RedHat Enterprise Linux Essential  Unit 5: vim: An Advanced Text Editor
vim: An Advanced Text Editor   Introducing vim   vim: A Modal Editor   vim Basics   Opening a file in vim   Modifying...
Introducing vim Newer version of vi, the standard Unix text editor     Executing vi runs vim by default gvim: Graphical...
vim Basics To use vim, you must at least be able to    Open a file    Modify a file (insert mode)    Save a file (ex m...
Opening a file in vim To start vi:    vim filename    If the file exists, the file is opened and the contents are displ...
Modifying a File Insert Mode i begins insert mode at the cursor Many other options exist    A append to end of line   ...
Saving a File and Exiting vim Ex Mode Enter Ex Mode with :    Creates a command prompt at bottom-left of screen Common ...
Using Command Mode Default mode of vim Keys describe movement and text manipulation commands Commands repeat when prece...
Moving Around Command Mode Move by character: Arrow Keys, h, j, k, l    Non-arrow keys useful for remote connections to ...
Search and Replace Command Mode Search as in less    /, n, N Search/Replace as in sed    Affects current line by defau...
Manipulating Text Command Mode
Undoing Changes Command Mode u undo most recent change U undo all changes to the current line since the cursor landed  o...
Visual Mode Allows selection of blocks of text    v starts character-oriented highlighting    V starts line-oriented hi...
Using multiple "windows" Multiple documents can be viewed in a single vim screen.       $ vim –o ~/.bashrc ~/.bash_profil...
Configuring vi and vim Configuring on the fly                :set or :set all Configuring permanently                ~/....
Learning more vi/vim built-in help    :help    :help topic    Use :q to exit help vimtutor command
Unit 5 vim an advanced text editor
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Unit 5 vim an advanced text editor

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Unit 5 vim an advanced text editor

  1. 1. RedHat Enterprise Linux Essential Unit 5: vim: An Advanced Text Editor
  2. 2. vim: An Advanced Text Editor Introducing vim vim: A Modal Editor vim Basics Opening a file in vim Modifying a File Insert Mode Saving a File and Exiting vim Ex Mode Using Command Mode Moving Around Command Mode Search and Replace Command Mode Manipulating Text Command Mode Undoing Changes Command Mode Visual Mode Using multiple "windows“ Configuring vi and vim Learning more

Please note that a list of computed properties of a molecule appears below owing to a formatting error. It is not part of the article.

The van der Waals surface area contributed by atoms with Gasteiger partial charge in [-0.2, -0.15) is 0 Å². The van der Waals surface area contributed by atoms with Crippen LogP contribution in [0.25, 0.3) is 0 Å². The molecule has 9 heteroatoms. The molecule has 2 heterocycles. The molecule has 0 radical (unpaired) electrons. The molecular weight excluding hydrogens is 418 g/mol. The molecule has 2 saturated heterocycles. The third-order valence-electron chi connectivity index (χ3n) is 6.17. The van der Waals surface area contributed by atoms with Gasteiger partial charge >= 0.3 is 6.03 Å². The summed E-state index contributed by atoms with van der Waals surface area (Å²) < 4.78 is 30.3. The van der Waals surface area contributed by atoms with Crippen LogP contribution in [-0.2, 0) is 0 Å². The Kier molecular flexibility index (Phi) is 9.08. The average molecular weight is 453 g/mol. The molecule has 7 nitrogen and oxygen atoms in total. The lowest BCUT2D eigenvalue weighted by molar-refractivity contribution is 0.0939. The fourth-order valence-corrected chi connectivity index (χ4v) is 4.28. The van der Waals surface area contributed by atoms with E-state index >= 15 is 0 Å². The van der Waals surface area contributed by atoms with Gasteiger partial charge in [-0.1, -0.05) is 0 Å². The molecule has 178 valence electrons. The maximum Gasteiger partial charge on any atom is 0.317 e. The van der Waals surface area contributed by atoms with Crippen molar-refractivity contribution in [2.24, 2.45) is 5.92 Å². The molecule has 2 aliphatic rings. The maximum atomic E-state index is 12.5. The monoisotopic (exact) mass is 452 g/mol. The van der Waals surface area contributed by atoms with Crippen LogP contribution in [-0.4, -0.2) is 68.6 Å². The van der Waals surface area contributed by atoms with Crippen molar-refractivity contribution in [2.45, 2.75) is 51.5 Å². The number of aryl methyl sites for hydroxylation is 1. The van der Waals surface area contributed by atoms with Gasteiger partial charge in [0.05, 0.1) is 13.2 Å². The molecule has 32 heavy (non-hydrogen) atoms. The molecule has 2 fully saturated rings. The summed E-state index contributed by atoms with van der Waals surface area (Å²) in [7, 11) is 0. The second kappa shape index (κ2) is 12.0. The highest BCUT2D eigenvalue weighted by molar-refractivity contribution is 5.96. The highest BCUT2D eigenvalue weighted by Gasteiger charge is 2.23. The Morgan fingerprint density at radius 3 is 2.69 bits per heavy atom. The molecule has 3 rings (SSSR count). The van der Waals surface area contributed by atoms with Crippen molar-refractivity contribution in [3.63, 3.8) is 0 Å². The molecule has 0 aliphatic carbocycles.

3. 3. Introducing vim Newer version of vi, the standard Unix text editor  Executing vi runs vim by default gvim: Graphical version of vim  Applications + Programming -> Vi iMproved  Provided by vim-X11 package Advantages:  Speed: Do more with fewer keystrokes  Simplicity: No dependence on mouse/GUI  Availability: Included with most Unix-like OSes Disadvantages  Difficulty: Steeper learning curve than simpler editors • Key bindings emphasize speed over intuitiveness
  4. 4. vim Basics To use vim, you must at least be able to  Open a file  Modify a file (insert mode)  Save a file (ex mode)
  5. 5. Opening a file in vim To start vi:  vim filename  If the file exists, the file is opened and the contents are displayed  If the file does not exist, vi creates it when the edits are saved for the first time
  6. 6. Modifying a File Insert Mode i begins insert mode at the cursor Many other options exist  A append to end of line  I insert at beginning of line  o insert new a line (below)  O insert new line (above)
  7. 7. Saving a File and Exiting vim Ex Mode Enter Ex Mode with :  Creates a command prompt at bottom-left of screen Common write/quit commands:  :w writes (saves) the file to disk  :wq writes and quits  :q! quits, even if changes are lost
  8. 8. Using Command Mode Default mode of vim Keys describe movement and text manipulation commands Commands repeat when preceded by a number Example  Right Arrow moves right one character  5, Right Arrow moves right five characters
  9. 9. Moving Around Command Mode Move by character: Arrow Keys, h, j, k, l  Non-arrow keys useful for remote connections to older systems Move by word: w, b Move by sentence: ), ( Move by paragraph: }, { Jump to line x: xG Jump to end: G
  10. 10. Search and Replace Command Mode Search as in less  /, n, N Search/Replace as in sed  Affects current line by default  Use x,y ranges or % for whole file :1,5s/cat/dog/ :%s/cat/dog/gi
  11. 11. Manipulating Text Command Mode
  12. 12. Undoing Changes Command Mode u undo most recent change U undo all changes to the current line since the cursor landed on the line Ctrl-r redo last "undone" change
  13. 13. Visual Mode Allows selection of blocks of text  v starts character-oriented highlighting  V starts line-oriented highlighting  Activated with mouse in gvim Visual keys can be used in conjunction with movement keys:  w, ), }, arrows, etc Highlighted text can be deleted, yanked, changed, filtered, search/replaced, etc.
  14. 14. Using multiple "windows" Multiple documents can be viewed in a single vim screen. $ vim –o ~/.bashrc ~/.bash_profile  Ctrl-w, s splits the screen horizontally  Ctrl-w, v splits the screen vertically  Ctrl-w, Arrow moves between windows Ex-mode instructions always affect the current window :help windows displays more window commands
  15. 15. Configuring vi and vim Configuring on the fly :set or :set all Configuring permanently ~/.vimrc or ~/.exrc A few common configuration items  :set number  :set autoindent  :set textwidth=65 (vim only)  :set wrapmargin=15  :set ignorecase Run :help option-list for a complete list
  16. 16. Learning more vi/vim built-in help  :help  :help topic  Use :q to exit help vimtutor command

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